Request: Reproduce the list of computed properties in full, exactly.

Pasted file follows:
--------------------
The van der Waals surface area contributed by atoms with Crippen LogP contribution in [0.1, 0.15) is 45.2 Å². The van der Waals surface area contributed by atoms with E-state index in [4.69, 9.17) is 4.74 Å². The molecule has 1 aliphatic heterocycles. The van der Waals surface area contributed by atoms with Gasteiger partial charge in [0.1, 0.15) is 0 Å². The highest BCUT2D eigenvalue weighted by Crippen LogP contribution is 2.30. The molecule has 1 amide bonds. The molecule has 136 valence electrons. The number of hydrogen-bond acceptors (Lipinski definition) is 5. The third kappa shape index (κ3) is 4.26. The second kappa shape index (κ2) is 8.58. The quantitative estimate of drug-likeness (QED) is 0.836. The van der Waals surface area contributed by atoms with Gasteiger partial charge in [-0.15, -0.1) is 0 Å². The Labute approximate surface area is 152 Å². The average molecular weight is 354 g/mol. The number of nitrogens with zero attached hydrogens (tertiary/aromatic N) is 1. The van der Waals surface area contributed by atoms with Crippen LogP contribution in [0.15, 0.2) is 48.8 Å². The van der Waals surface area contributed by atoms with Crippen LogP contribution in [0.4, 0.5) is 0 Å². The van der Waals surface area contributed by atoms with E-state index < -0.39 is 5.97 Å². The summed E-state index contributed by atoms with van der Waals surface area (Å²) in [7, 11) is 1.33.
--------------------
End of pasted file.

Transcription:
The van der Waals surface area contributed by atoms with Crippen LogP contribution in [0.1, 0.15) is 45.2 Å². The van der Waals surface area contributed by atoms with E-state index in [4.69, 9.17) is 4.74 Å². The molecule has 1 aliphatic heterocycles. The van der Waals surface area contributed by atoms with Gasteiger partial charge in [0.1, 0.15) is 0 Å². The highest BCUT2D eigenvalue weighted by Crippen LogP contribution is 2.30. The molecule has 1 amide bonds. The molecule has 136 valence electrons. The number of hydrogen-bond acceptors (Lipinski definition) is 5. The third kappa shape index (κ3) is 4.26. The second kappa shape index (κ2) is 8.58. The quantitative estimate of drug-likeness (QED) is 0.836. The van der Waals surface area contributed by atoms with Gasteiger partial charge in [-0.15, -0.1) is 0 Å². The Labute approximate surface area is 152 Å². The average molecular weight is 354 g/mol. The number of nitrogens with zero attached hydrogens (tertiary/aromatic N) is 1. The van der Waals surface area contributed by atoms with Crippen LogP contribution in [0.15, 0.2) is 48.8 Å². The van der Waals surface area contributed by atoms with Crippen LogP contribution in [0.4, 0.5) is 0 Å². The van der Waals surface area contributed by atoms with E-state index < -0.39 is 5.97 Å². The summed E-state index contributed by atoms with van der Waals surface area (Å²) in [7, 11) is 1.33.